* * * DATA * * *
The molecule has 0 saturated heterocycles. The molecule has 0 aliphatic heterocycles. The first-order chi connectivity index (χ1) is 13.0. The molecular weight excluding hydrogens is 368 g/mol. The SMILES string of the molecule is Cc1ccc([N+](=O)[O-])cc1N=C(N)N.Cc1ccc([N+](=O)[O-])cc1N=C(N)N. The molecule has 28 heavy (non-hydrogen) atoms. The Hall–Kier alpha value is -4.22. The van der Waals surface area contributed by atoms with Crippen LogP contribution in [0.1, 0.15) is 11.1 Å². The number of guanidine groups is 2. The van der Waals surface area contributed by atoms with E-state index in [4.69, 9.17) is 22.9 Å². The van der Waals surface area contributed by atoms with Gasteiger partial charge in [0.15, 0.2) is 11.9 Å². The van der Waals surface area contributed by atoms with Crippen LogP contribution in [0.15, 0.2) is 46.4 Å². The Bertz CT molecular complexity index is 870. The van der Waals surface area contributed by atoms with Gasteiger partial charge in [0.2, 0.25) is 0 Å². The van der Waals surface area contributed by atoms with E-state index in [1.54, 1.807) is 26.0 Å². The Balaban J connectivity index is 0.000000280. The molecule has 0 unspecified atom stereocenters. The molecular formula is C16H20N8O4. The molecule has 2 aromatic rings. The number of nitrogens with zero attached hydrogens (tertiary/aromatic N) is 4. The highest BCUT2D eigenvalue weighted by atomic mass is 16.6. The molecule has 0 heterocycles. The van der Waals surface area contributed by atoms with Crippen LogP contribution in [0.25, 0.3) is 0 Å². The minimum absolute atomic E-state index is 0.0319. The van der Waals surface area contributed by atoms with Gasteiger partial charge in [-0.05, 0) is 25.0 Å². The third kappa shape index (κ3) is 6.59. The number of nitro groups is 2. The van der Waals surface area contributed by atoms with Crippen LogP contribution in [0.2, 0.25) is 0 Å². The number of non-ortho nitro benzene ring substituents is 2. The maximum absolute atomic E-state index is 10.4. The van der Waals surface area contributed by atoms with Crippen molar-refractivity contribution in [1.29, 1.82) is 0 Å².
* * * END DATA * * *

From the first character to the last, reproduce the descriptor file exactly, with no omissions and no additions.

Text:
The molecule has 0 saturated heterocycles. The molecule has 0 aliphatic heterocycles. The first-order chi connectivity index (χ1) is 13.0. The molecular weight excluding hydrogens is 368 g/mol. The SMILES string of the molecule is Cc1ccc([N+](=O)[O-])cc1N=C(N)N.Cc1ccc([N+](=O)[O-])cc1N=C(N)N. The molecule has 28 heavy (non-hydrogen) atoms. The Hall–Kier alpha value is -4.22. The van der Waals surface area contributed by atoms with Crippen LogP contribution in [0.1, 0.15) is 11.1 Å². The number of guanidine groups is 2. The van der Waals surface area contributed by atoms with E-state index in [4.69, 9.17) is 22.9 Å². The van der Waals surface area contributed by atoms with Gasteiger partial charge in [0.15, 0.2) is 11.9 Å². The van der Waals surface area contributed by atoms with Crippen LogP contribution in [0.15, 0.2) is 46.4 Å². The Bertz CT molecular complexity index is 870. The van der Waals surface area contributed by atoms with Gasteiger partial charge in [0.2, 0.25) is 0 Å². The van der Waals surface area contributed by atoms with E-state index in [1.54, 1.807) is 26.0 Å². The Balaban J connectivity index is 0.000000280. The molecule has 0 unspecified atom stereocenters. The molecular formula is C16H20N8O4. The molecule has 2 aromatic rings. The number of nitrogens with zero attached hydrogens (tertiary/aromatic N) is 4. The highest BCUT2D eigenvalue weighted by atomic mass is 16.6. The molecule has 0 heterocycles. The van der Waals surface area contributed by atoms with Crippen LogP contribution in [0.25, 0.3) is 0 Å². The minimum absolute atomic E-state index is 0.0319. The van der Waals surface area contributed by atoms with Gasteiger partial charge in [-0.05, 0) is 25.0 Å². The third kappa shape index (κ3) is 6.59. The number of nitro groups is 2. The van der Waals surface area contributed by atoms with Crippen LogP contribution in [0.2, 0.25) is 0 Å². The number of non-ortho nitro benzene ring substituents is 2. The maximum absolute atomic E-state index is 10.4. The van der Waals surface area contributed by atoms with Crippen molar-refractivity contribution in [1.29, 1.82) is 0 Å².